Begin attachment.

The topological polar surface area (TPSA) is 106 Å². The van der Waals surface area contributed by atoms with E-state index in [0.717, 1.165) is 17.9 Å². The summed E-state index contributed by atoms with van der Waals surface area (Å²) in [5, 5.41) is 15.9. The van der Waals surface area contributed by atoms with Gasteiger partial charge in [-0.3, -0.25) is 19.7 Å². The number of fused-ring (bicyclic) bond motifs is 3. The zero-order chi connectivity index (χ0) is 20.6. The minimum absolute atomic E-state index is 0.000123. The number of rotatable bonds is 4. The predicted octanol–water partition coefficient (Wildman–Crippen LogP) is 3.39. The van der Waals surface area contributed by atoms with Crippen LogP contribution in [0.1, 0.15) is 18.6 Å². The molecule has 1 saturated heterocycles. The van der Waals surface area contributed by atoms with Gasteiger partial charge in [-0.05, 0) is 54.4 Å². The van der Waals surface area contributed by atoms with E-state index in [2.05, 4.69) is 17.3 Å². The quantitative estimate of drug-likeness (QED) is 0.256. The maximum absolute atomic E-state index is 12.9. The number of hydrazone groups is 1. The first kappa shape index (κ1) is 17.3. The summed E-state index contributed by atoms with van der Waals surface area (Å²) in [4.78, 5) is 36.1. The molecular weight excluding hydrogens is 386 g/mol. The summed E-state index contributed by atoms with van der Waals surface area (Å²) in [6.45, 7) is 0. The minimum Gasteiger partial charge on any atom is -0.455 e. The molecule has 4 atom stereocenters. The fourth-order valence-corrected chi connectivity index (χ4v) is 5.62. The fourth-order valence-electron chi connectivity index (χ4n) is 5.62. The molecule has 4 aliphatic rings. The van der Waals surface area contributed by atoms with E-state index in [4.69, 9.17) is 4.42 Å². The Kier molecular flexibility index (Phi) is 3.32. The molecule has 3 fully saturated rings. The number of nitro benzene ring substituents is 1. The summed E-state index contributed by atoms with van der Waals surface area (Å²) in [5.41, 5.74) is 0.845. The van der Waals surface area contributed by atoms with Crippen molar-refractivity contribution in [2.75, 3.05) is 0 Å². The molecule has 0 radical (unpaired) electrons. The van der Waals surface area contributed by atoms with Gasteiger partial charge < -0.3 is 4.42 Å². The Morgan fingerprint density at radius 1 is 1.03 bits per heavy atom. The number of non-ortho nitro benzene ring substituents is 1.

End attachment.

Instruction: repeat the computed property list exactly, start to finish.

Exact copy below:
The topological polar surface area (TPSA) is 106 Å². The van der Waals surface area contributed by atoms with E-state index in [0.717, 1.165) is 17.9 Å². The summed E-state index contributed by atoms with van der Waals surface area (Å²) in [5, 5.41) is 15.9. The van der Waals surface area contributed by atoms with Gasteiger partial charge in [-0.3, -0.25) is 19.7 Å². The number of fused-ring (bicyclic) bond motifs is 3. The zero-order chi connectivity index (χ0) is 20.6. The minimum absolute atomic E-state index is 0.000123. The number of rotatable bonds is 4. The predicted octanol–water partition coefficient (Wildman–Crippen LogP) is 3.39. The van der Waals surface area contributed by atoms with Crippen LogP contribution in [0.1, 0.15) is 18.6 Å². The molecule has 1 saturated heterocycles. The van der Waals surface area contributed by atoms with Gasteiger partial charge in [-0.05, 0) is 54.4 Å². The van der Waals surface area contributed by atoms with E-state index in [2.05, 4.69) is 17.3 Å². The quantitative estimate of drug-likeness (QED) is 0.256. The maximum absolute atomic E-state index is 12.9. The number of hydrazone groups is 1. The first kappa shape index (κ1) is 17.3. The summed E-state index contributed by atoms with van der Waals surface area (Å²) in [4.78, 5) is 36.1. The molecular weight excluding hydrogens is 386 g/mol. The summed E-state index contributed by atoms with van der Waals surface area (Å²) in [6.45, 7) is 0. The minimum Gasteiger partial charge on any atom is -0.455 e. The molecule has 4 atom stereocenters. The fourth-order valence-corrected chi connectivity index (χ4v) is 5.62. The fourth-order valence-electron chi connectivity index (χ4n) is 5.62. The molecule has 4 aliphatic rings. The van der Waals surface area contributed by atoms with E-state index in [4.69, 9.17) is 4.42 Å². The Kier molecular flexibility index (Phi) is 3.32. The molecule has 3 fully saturated rings. The number of nitro benzene ring substituents is 1. The summed E-state index contributed by atoms with van der Waals surface area (Å²) in [5.41, 5.74) is 0.845. The van der Waals surface area contributed by atoms with Crippen molar-refractivity contribution in [2.75, 3.05) is 0 Å². The molecule has 0 radical (unpaired) electrons. The van der Waals surface area contributed by atoms with Gasteiger partial charge < -0.3 is 4.42 Å². The Morgan fingerprint density at radius 1 is 1.03 bits per heavy atom. The number of non-ortho nitro benzene ring substituents is 1.